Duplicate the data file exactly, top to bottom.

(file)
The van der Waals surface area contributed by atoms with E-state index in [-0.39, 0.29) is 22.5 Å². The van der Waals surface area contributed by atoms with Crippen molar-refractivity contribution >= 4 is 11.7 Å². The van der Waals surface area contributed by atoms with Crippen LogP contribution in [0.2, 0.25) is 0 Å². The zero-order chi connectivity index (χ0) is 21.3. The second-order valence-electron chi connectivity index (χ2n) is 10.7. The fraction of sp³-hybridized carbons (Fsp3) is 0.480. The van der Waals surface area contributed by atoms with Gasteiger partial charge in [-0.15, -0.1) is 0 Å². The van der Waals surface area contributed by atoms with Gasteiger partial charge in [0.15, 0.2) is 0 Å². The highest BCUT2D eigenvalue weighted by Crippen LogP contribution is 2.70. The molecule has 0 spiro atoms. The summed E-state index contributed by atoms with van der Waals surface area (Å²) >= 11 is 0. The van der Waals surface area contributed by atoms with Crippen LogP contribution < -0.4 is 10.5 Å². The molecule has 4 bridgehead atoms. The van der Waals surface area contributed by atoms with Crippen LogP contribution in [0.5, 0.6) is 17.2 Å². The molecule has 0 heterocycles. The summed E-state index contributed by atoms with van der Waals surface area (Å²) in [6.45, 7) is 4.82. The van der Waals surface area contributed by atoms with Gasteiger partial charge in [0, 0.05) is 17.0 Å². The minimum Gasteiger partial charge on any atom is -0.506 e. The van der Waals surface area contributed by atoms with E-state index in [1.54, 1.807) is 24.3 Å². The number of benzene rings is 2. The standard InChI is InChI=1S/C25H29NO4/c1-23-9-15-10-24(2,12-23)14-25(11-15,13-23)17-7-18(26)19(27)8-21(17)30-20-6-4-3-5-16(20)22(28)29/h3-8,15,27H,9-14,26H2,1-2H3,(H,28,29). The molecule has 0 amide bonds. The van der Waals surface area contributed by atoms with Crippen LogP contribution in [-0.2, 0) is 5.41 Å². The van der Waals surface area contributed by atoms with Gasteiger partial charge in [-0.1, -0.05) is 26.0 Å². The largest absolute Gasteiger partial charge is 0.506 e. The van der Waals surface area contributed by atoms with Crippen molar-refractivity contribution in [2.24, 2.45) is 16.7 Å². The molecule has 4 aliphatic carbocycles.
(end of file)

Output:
The van der Waals surface area contributed by atoms with E-state index in [-0.39, 0.29) is 22.5 Å². The van der Waals surface area contributed by atoms with Crippen molar-refractivity contribution >= 4 is 11.7 Å². The van der Waals surface area contributed by atoms with Crippen LogP contribution in [0.2, 0.25) is 0 Å². The zero-order chi connectivity index (χ0) is 21.3. The second-order valence-electron chi connectivity index (χ2n) is 10.7. The fraction of sp³-hybridized carbons (Fsp3) is 0.480. The van der Waals surface area contributed by atoms with Gasteiger partial charge in [-0.15, -0.1) is 0 Å². The van der Waals surface area contributed by atoms with Gasteiger partial charge in [0.15, 0.2) is 0 Å². The highest BCUT2D eigenvalue weighted by Crippen LogP contribution is 2.70. The molecule has 0 spiro atoms. The summed E-state index contributed by atoms with van der Waals surface area (Å²) >= 11 is 0. The van der Waals surface area contributed by atoms with Crippen LogP contribution < -0.4 is 10.5 Å². The molecule has 4 bridgehead atoms. The van der Waals surface area contributed by atoms with Crippen LogP contribution in [0.5, 0.6) is 17.2 Å². The molecule has 0 heterocycles. The summed E-state index contributed by atoms with van der Waals surface area (Å²) in [6.45, 7) is 4.82. The van der Waals surface area contributed by atoms with Gasteiger partial charge in [0, 0.05) is 17.0 Å². The minimum Gasteiger partial charge on any atom is -0.506 e. The van der Waals surface area contributed by atoms with E-state index in [1.54, 1.807) is 24.3 Å². The number of benzene rings is 2. The standard InChI is InChI=1S/C25H29NO4/c1-23-9-15-10-24(2,12-23)14-25(11-15,13-23)17-7-18(26)19(27)8-21(17)30-20-6-4-3-5-16(20)22(28)29/h3-8,15,27H,9-14,26H2,1-2H3,(H,28,29). The molecule has 0 amide bonds. The van der Waals surface area contributed by atoms with Crippen LogP contribution in [-0.2, 0) is 5.41 Å². The van der Waals surface area contributed by atoms with Gasteiger partial charge in [-0.1, -0.05) is 26.0 Å². The largest absolute Gasteiger partial charge is 0.506 e. The van der Waals surface area contributed by atoms with Crippen molar-refractivity contribution in [2.24, 2.45) is 16.7 Å². The molecule has 4 aliphatic carbocycles.